For a couple months now, I have been floating side-by-side down the river of grief with a close friend. You may remember me talking about him in a previous post on empathy. I say “floating” and not “walking alongside” because grief seems to completely steal the ground away from beneath your feet. It is seemingly impossible to walk through grief when you have no strength in your legs. So, my friend and I, we float. Sometimes we fight and try to swim upstream in our attempts to get back to where we came from, to what was known as the “normal” life. But, quickly, the realization that we can never get back to “normal” shows up. And I think that’s a good thing.
Last month I was able to go on a journey to Slovakia that will forever be a part of me. The people I met and the life that I experienced seeps deeper into my bones the more I look back and reflect on it. Isn’t that a beautiful thing? People long ago claimed it as the practice of the Examen. When we look back and bring to mind what we experienced, God is able to show us things that we were not able to see in the moment when it actually happened. What a gift.
Empathy. Compassion. Pity. Sympathy.
For the longest time, these words have all bled together in my mind, without any real distinct difference. I would use them at random as I tried to explain something. As I tried to create reason for what I was feeling. As I tried to understand Scripture. But, lately, I have felt something in my heart that I believe is connected to a deeper sense of love than just I can bring. Continue reading
Tonight, as I read through the first two chapters of Judges, I am struck by the equivalence of the lack of intergenerational influence during the time of Judges to our society today. Now, I cannot speak for everybody on this topic, but I might generalize that my generation, the millennials, may be a little more hesitant to allow previous generations to speak into our lives. And I have some ideas as to why.
Well, folks, I submitted my first ever seminary assignment last night. And it felt really good to send it in because I spent 20 hours working on it. And man, those were literally some of the most meaningful 20 hours I have spent. Our task was to do 4 things: read the book of Joshua straight through in one sitting, create a detailed outline of what the book is about (using some form of the word “inherit” in each line), write up a short explanation of what I think the book is really about, and then write up a 13-week sermon series that I would give on the book including themes and Scripture references for each week.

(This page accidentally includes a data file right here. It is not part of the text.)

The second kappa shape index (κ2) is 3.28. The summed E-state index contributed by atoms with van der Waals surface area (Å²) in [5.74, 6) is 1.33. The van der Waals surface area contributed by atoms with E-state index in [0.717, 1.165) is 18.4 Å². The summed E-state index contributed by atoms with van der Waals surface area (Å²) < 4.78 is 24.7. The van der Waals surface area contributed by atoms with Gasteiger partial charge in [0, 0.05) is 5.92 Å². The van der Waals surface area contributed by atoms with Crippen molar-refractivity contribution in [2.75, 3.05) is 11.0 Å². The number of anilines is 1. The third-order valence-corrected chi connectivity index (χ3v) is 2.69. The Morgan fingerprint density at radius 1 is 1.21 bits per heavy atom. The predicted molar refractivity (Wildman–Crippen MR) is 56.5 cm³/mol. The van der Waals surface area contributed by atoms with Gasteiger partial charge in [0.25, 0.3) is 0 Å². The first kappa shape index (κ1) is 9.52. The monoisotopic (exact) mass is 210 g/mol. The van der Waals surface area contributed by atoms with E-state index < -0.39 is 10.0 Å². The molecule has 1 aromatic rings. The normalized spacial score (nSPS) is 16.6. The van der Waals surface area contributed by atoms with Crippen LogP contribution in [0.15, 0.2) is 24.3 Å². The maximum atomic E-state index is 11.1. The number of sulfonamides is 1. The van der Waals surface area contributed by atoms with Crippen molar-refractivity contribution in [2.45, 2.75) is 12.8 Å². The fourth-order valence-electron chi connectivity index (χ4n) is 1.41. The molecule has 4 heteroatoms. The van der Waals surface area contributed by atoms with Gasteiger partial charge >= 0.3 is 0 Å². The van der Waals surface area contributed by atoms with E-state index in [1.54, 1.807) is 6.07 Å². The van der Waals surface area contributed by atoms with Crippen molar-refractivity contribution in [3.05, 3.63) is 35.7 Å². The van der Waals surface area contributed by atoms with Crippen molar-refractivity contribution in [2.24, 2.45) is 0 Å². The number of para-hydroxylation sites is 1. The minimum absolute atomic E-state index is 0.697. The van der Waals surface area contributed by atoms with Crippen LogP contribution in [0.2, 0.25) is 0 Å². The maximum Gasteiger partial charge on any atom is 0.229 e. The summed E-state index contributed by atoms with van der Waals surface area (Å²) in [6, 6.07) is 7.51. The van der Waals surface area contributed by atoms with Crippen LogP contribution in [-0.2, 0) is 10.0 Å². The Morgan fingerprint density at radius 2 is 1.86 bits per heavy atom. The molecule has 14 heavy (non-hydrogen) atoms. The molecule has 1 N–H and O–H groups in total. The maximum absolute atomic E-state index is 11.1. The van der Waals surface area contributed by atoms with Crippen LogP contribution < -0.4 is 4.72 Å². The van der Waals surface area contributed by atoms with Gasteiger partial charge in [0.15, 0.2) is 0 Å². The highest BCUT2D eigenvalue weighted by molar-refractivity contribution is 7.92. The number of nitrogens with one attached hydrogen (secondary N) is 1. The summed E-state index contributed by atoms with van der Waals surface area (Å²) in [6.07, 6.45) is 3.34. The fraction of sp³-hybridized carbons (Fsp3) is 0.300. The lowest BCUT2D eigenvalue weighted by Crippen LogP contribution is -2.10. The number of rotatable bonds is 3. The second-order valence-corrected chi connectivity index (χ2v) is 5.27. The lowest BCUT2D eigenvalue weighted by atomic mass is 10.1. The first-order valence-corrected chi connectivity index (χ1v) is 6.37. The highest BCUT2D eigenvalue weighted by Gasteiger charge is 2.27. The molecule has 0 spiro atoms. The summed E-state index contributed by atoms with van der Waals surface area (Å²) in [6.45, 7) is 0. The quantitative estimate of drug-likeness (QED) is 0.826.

It. Was. A lot.
The phrase, “The Ultimate Charge” sounds a bit like something that would come out of Braveheart or some other battle-induced, manly-man movie. Which, I loved that movie. But, there wasn’t enough hugging…
This phrase, to me, means something so much more than just a charge to do something for a desired victory. The phrase comes from some beautiful Scripture found in the 2nd book Paul wrote to Timothy:
Well, my new adventure of Seminary has officially begun! I had my first class this week on Tuesday, September 1st and I am already in love.
Myself. 14 other students. My professor. 3 books on Hermeneutics. And a complete mystery around what the next 4 months (and the next 4 years) might hold. This is a very new chapter for me as I walk down the path of being a pastor. It’s a chapter that I know I cannot do on my own. Nor do I want to. And so far, that’s the one thing that has stood out to me the most.